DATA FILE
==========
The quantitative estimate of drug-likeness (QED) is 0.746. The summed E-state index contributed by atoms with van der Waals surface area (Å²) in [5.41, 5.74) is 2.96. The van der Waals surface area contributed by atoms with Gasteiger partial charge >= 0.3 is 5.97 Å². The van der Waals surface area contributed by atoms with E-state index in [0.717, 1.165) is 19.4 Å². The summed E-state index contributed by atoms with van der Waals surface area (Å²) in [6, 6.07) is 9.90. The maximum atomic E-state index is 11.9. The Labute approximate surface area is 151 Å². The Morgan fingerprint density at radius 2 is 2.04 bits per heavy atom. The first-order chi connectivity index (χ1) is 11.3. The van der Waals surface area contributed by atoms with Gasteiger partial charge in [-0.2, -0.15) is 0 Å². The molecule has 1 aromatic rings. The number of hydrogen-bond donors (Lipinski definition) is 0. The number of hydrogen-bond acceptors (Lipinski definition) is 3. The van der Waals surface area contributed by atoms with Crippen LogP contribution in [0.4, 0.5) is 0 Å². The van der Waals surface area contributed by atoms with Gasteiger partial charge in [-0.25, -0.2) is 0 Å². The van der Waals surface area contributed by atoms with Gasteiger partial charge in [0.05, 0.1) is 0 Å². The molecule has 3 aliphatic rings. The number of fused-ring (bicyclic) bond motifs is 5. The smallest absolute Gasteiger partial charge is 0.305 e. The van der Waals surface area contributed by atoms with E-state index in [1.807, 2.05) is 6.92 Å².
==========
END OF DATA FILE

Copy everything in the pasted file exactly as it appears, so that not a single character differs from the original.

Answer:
The quantitative estimate of drug-likeness (QED) is 0.746. The summed E-state index contributed by atoms with van der Waals surface area (Å²) in [5.41, 5.74) is 2.96. The van der Waals surface area contributed by atoms with Gasteiger partial charge >= 0.3 is 5.97 Å². The van der Waals surface area contributed by atoms with E-state index in [0.717, 1.165) is 19.4 Å². The summed E-state index contributed by atoms with van der Waals surface area (Å²) in [6, 6.07) is 9.90. The maximum atomic E-state index is 11.9. The Labute approximate surface area is 151 Å². The Morgan fingerprint density at radius 2 is 2.04 bits per heavy atom. The first-order chi connectivity index (χ1) is 11.3. The van der Waals surface area contributed by atoms with Gasteiger partial charge in [-0.2, -0.15) is 0 Å². The molecule has 1 aromatic rings. The number of hydrogen-bond donors (Lipinski definition) is 0. The number of hydrogen-bond acceptors (Lipinski definition) is 3. The van der Waals surface area contributed by atoms with Crippen LogP contribution in [0.4, 0.5) is 0 Å². The van der Waals surface area contributed by atoms with Gasteiger partial charge in [-0.25, -0.2) is 0 Å². The van der Waals surface area contributed by atoms with Gasteiger partial charge in [0.05, 0.1) is 0 Å². The molecule has 3 aliphatic rings. The number of fused-ring (bicyclic) bond motifs is 5. The smallest absolute Gasteiger partial charge is 0.305 e. The van der Waals surface area contributed by atoms with E-state index in [1.807, 2.05) is 6.92 Å².